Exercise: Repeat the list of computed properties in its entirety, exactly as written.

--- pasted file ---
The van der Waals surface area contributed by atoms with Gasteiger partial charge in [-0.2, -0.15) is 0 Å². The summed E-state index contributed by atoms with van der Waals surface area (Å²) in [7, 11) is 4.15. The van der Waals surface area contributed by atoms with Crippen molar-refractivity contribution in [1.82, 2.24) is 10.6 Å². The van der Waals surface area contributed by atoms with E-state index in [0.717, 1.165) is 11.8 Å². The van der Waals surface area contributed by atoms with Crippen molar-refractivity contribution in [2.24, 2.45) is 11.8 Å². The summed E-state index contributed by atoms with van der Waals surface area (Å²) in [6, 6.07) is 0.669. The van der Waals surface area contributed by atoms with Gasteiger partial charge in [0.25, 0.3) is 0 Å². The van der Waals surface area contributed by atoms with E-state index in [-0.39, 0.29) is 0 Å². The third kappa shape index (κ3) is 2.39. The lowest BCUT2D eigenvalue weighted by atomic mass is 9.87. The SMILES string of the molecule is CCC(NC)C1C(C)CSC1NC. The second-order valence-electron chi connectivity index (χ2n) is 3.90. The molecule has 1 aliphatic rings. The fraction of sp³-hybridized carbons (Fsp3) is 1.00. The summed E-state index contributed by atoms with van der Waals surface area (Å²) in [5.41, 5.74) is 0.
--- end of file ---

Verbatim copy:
The van der Waals surface area contributed by atoms with Gasteiger partial charge in [-0.2, -0.15) is 0 Å². The summed E-state index contributed by atoms with van der Waals surface area (Å²) in [7, 11) is 4.15. The van der Waals surface area contributed by atoms with Crippen molar-refractivity contribution in [1.82, 2.24) is 10.6 Å². The van der Waals surface area contributed by atoms with E-state index in [0.717, 1.165) is 11.8 Å². The van der Waals surface area contributed by atoms with Crippen molar-refractivity contribution in [2.24, 2.45) is 11.8 Å². The summed E-state index contributed by atoms with van der Waals surface area (Å²) in [6, 6.07) is 0.669. The van der Waals surface area contributed by atoms with Gasteiger partial charge in [0.25, 0.3) is 0 Å². The van der Waals surface area contributed by atoms with E-state index in [-0.39, 0.29) is 0 Å². The third kappa shape index (κ3) is 2.39. The lowest BCUT2D eigenvalue weighted by atomic mass is 9.87. The SMILES string of the molecule is CCC(NC)C1C(C)CSC1NC. The second-order valence-electron chi connectivity index (χ2n) is 3.90. The molecule has 1 aliphatic rings. The fraction of sp³-hybridized carbons (Fsp3) is 1.00. The summed E-state index contributed by atoms with van der Waals surface area (Å²) in [5.41, 5.74) is 0.